The Future of Transportation

Development and transportation have been intertwined since wheels were first attached to carts over 6000 years ago. Efficient methods to move goods and people are largely responsible for the quality of life many of us enjoy today.  However, these societal benefits also have a cost.  Transportation accounts for about 13% of global carbon emissions. In many nations that percentage is much higher, for example in the United States transportation accounts for over one-third of US carbon emissions.   Reducing transportation-related greenhouse gas emissions is a critical component of addressing global climate change.

In addition to contributing to climate change, the burning of fossil fuels contributes to air pollution.  According to the World Health Organization “Significant reduction of exposure to air pollution can be achieved through lowering the concentrations of several of the most common air pollutants emitted during the combustion of fossil fuels.” Other reasons to reduce dependence on petroleum-based fuels include concerns about peak oil, energy security, and economic dependence.

Obviously, one answer is to drive less.  There are many initiatives to reduce dependence on conventional vehicles.  New livable community initiatives, transportation oriented development, and EcoMobility are aimed at reducing the number of vehicle miles driven.  These initiatives are important, but cannot address the larger issues of moving goods and people across large distances. That is why organizations such as the Low Carbon Vehicle Partnership, and my organization, the Houston Advanced Research Center, support a wide range of sustainable transportation options.

Working on issues of sustainable transportation, I frequently get asked, “What’s going to take the place of gasoline? Which new technology will be the winner?”  I’ve even been to conferences with organized debates so supporters of different technologies can argue about why theirs is the BEST low carbon fuel solution.  The usual suspects in these debates are:

  • Biofuels. Biofuels are attractive solutions because they mostly operate as drop-in replacements for petroleum-based fuels.  They were originally hailed as a panacea, but quickly dissolved into concerns about trading food for fuel, and the carbon footprint of ethanol production.  But, there is also optimism that these fuels can support sustainable energy in the developing world.  Next generation biofuels such as celuosic ethanol and algael biofules are addressing these concerns, but there are questions of how quickly these technologies can be brought to scale at a competitive price. Biofuels can be used in both light duty and heavy duty vehicles.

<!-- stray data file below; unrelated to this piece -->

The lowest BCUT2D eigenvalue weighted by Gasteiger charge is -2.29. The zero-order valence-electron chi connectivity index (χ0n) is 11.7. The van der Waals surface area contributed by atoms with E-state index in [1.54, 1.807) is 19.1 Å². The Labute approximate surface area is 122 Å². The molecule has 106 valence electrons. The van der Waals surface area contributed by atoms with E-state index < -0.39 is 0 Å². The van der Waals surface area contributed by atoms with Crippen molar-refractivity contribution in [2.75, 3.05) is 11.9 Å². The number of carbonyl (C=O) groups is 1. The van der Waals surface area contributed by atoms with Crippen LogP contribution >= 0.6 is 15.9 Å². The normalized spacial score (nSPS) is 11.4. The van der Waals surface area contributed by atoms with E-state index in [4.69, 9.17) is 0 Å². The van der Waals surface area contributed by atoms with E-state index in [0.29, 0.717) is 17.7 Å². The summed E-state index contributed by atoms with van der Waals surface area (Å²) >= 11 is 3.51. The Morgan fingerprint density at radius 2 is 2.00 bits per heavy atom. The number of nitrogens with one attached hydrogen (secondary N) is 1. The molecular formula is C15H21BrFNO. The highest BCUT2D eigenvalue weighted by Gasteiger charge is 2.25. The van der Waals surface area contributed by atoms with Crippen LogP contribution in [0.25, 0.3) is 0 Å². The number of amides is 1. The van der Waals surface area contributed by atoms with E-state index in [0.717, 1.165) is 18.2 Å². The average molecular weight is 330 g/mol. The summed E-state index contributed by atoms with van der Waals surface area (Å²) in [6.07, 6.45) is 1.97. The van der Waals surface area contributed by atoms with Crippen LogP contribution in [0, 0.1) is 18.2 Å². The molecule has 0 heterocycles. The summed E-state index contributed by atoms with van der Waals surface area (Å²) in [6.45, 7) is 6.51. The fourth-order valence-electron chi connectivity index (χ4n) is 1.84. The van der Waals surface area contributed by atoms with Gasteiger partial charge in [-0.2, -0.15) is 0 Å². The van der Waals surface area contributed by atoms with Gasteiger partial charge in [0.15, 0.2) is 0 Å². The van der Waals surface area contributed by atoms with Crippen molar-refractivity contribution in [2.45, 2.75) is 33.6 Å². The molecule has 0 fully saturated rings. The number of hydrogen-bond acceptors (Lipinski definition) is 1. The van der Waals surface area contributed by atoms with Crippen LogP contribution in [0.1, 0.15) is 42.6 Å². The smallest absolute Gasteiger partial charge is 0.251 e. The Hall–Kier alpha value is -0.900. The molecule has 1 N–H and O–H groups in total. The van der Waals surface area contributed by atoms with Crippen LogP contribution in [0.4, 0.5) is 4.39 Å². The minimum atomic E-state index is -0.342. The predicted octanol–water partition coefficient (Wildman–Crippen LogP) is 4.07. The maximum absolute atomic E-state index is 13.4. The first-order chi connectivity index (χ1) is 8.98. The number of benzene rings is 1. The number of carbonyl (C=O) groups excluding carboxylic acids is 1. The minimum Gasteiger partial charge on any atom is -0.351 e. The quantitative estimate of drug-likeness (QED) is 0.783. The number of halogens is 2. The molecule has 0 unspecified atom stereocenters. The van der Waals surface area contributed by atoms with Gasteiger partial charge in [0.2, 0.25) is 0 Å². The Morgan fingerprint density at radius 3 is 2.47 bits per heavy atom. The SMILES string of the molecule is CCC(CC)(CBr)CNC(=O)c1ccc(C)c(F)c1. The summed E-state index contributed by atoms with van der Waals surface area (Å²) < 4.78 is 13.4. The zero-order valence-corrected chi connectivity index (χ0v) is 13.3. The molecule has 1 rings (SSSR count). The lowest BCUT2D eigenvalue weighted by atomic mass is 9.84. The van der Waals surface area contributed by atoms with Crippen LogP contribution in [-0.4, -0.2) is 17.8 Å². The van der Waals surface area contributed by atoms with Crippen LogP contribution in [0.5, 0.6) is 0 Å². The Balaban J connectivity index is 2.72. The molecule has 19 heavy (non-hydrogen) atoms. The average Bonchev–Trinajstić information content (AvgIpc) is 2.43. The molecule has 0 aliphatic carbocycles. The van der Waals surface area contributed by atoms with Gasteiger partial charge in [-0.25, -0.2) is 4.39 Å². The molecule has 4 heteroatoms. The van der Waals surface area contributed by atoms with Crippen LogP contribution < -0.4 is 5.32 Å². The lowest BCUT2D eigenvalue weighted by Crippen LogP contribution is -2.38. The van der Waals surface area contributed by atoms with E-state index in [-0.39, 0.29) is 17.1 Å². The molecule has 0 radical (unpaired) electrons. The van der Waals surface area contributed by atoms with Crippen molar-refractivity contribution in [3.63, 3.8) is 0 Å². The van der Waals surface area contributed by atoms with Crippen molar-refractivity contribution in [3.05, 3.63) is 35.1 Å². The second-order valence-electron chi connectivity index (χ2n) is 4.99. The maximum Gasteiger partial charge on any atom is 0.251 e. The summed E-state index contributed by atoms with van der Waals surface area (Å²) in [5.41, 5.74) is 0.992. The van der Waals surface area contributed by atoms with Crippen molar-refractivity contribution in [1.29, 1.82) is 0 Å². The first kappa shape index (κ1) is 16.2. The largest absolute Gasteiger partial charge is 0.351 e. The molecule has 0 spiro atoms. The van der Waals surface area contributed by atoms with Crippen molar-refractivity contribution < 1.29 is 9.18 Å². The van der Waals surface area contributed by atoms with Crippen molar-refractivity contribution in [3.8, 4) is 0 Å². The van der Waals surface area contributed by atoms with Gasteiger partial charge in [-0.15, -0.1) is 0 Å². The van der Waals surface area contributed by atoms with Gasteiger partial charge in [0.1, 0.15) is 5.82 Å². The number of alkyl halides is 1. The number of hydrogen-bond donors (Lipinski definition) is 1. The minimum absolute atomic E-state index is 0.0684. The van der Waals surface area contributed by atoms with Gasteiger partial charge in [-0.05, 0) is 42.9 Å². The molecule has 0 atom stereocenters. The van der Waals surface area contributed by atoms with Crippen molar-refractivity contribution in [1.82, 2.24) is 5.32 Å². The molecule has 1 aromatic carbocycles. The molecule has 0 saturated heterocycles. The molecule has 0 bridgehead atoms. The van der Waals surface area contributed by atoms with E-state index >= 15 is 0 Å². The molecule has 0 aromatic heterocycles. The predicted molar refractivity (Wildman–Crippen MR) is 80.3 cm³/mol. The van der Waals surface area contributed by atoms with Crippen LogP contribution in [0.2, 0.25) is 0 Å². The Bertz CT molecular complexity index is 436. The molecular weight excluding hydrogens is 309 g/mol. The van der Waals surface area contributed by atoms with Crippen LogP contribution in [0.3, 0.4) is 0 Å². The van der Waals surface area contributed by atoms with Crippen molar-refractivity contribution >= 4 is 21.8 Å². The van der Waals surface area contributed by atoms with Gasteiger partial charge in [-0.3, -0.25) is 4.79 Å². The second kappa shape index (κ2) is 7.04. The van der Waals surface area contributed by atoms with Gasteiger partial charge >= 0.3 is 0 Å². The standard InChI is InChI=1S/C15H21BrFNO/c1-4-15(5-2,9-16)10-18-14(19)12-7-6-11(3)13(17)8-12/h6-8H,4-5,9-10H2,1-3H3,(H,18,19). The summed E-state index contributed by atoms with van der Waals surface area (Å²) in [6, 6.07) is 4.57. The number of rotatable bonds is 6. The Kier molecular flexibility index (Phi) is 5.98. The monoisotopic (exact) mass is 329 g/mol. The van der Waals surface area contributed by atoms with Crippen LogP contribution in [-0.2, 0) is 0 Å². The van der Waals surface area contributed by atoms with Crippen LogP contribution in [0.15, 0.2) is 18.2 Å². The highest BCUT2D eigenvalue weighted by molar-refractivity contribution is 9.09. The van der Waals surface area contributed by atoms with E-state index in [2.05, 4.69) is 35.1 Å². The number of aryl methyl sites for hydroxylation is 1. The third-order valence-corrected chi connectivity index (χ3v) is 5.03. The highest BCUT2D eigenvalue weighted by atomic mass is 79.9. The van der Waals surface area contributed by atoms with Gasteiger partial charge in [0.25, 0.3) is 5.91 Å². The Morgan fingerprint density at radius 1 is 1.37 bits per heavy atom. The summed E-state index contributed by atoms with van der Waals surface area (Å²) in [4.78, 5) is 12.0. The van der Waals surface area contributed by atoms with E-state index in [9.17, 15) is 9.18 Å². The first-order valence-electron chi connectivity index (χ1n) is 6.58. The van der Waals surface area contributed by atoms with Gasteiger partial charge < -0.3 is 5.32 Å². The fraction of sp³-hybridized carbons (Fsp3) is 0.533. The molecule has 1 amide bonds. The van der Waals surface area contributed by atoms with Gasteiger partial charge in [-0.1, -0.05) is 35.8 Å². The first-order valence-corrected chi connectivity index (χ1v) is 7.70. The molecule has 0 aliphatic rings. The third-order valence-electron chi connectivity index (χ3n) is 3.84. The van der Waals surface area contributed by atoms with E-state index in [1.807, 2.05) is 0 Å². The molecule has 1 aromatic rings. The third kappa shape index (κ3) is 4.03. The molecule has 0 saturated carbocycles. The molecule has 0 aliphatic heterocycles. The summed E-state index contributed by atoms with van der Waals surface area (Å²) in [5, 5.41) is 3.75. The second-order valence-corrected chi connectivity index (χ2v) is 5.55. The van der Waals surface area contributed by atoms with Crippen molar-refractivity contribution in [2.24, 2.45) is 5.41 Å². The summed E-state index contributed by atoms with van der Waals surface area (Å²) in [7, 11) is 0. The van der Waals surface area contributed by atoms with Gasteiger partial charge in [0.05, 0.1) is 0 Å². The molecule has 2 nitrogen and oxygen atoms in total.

• Electric vehicles (EVs).  The momentum for electric vehicles is growing, but widespread deployment faces significant hurdles.  Battery technology is improving, ranges are getting further, and there is widespread enthusiasm.  The excitement even spread here to Houston, Texas (which the locals like to call “the oil capital of the world”), where NRG Energy, Inc. is launching the US’s first privately funded, comprehensive electric vehicle ecosystem.  Major auto manufacturers are delivering EV automobiles today. However, battery and range concerns have limited the EVs ability to penetrate the heavy duty vehicle market.
  • Natural Gas Vehicles (NGV).  Recent natural gas discoveries have lowered the cost of natural gas as a fuel.  Natural gas is still a fossil fuel, but the well-to-wheel lifecycle analysis shows that natural gas is still preferable to traditional petroleum fuels.  It is the alternative fuel of choice for large vehicles such as transit busses and trash trucks. While conversion kits are available for passenger vehicles, major auto manufacturers are not offering natural gas cars.
  • Hydrogen and Fuel Cells.  There are some vehicles that have an internal combustion engine that burns hydrogen.  More commonly, hydrogen is used as an energy carrier to power a fuel cell.  In that way, all fuel cell vehicles are electric vehicles.  Hydrogen can be created from any primary energy source, or through electrolysis using electricity and water.  Prices for fuel cell technologies are falling, and may be cost competitive for some applications (e.g. replacing electric forklifts with fuel cell forklifts), but mostly are still more expensive than other options.  Refueling infrastructure is also a concern.  Major auto manufacturers have announced that they plan on offering fuel cell vehicles in 2015.
  • Hybrid Technology. Hybrid technology is not new, but it does improve miles per gallon and reduce the need for conventional fuels.  These improvements will become more marked as more plug in hybrid electric vehicles (PHEVs) and extended range electric vehicles (EREVs) enter the market.  There are also opportunities for a different sort of hybrid vehicle.  For example, many of the fuel cell busses that are being demonstrated today are actually hybrids – plug-in electric busses with hydrogen fuel cells. This type of hybrid bus can have significantly smaller battery packs than an all electric bus would require, but can refuel quickly and easily with hydrogen so that it can run all day.

I think the lesson in creating the hybrid vehicle is one we need to keep in mind as we create a low carbon transportation future.  Instead of trying to pick a winner, remember we have a wide range of solutions.  Working together to emphasize the strengths and mitigate the weakness of the various technologies, we can create a low carbon transportation future that will improve health, reduce risks, and increase quality of life.

Guest Author:
Jennifer Ronk, Research Scientist, Houston Advanced Research Center (HARC)
March 2011


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